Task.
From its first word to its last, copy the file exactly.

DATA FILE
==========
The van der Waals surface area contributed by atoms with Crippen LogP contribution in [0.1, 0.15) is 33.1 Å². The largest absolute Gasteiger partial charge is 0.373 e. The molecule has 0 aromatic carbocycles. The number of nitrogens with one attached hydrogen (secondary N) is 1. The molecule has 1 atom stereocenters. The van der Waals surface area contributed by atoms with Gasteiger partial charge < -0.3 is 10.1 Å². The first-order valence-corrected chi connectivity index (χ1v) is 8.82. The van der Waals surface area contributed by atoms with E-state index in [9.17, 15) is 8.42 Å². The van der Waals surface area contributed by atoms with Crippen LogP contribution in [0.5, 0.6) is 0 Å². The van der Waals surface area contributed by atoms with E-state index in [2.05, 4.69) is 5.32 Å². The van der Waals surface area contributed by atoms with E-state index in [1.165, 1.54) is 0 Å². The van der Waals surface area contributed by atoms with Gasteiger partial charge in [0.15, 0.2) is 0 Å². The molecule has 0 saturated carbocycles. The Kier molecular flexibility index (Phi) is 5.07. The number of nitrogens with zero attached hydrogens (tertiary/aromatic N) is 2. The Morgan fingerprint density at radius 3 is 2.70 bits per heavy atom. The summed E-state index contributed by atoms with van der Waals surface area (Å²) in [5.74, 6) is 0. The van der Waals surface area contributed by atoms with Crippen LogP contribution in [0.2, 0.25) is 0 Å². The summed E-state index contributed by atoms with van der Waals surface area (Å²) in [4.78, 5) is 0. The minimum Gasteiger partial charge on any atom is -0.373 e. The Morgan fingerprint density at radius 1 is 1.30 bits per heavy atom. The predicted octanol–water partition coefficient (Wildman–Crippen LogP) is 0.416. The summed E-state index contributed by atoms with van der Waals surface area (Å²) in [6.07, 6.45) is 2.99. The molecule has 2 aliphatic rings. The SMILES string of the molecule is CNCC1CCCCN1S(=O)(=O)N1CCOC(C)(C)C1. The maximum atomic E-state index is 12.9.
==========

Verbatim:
The van der Waals surface area contributed by atoms with Crippen LogP contribution in [0.1, 0.15) is 33.1 Å². The largest absolute Gasteiger partial charge is 0.373 e. The molecule has 0 aromatic carbocycles. The number of nitrogens with one attached hydrogen (secondary N) is 1. The molecule has 1 atom stereocenters. The van der Waals surface area contributed by atoms with Gasteiger partial charge < -0.3 is 10.1 Å². The first-order valence-corrected chi connectivity index (χ1v) is 8.82. The van der Waals surface area contributed by atoms with E-state index in [9.17, 15) is 8.42 Å². The van der Waals surface area contributed by atoms with Crippen LogP contribution in [0.5, 0.6) is 0 Å². The van der Waals surface area contributed by atoms with E-state index in [2.05, 4.69) is 5.32 Å². The van der Waals surface area contributed by atoms with E-state index in [1.165, 1.54) is 0 Å². The van der Waals surface area contributed by atoms with Gasteiger partial charge in [0.15, 0.2) is 0 Å². The molecule has 0 saturated carbocycles. The Kier molecular flexibility index (Phi) is 5.07. The number of nitrogens with zero attached hydrogens (tertiary/aromatic N) is 2. The Morgan fingerprint density at radius 3 is 2.70 bits per heavy atom. The summed E-state index contributed by atoms with van der Waals surface area (Å²) in [5.74, 6) is 0. The van der Waals surface area contributed by atoms with Crippen LogP contribution in [0.2, 0.25) is 0 Å². The summed E-state index contributed by atoms with van der Waals surface area (Å²) in [4.78, 5) is 0. The minimum Gasteiger partial charge on any atom is -0.373 e. The Morgan fingerprint density at radius 1 is 1.30 bits per heavy atom. The predicted octanol–water partition coefficient (Wildman–Crippen LogP) is 0.416. The summed E-state index contributed by atoms with van der Waals surface area (Å²) in [6.07, 6.45) is 2.99. The molecule has 2 aliphatic rings. The SMILES string of the molecule is CNCC1CCCCN1S(=O)(=O)N1CCOC(C)(C)C1. The maximum atomic E-state index is 12.9.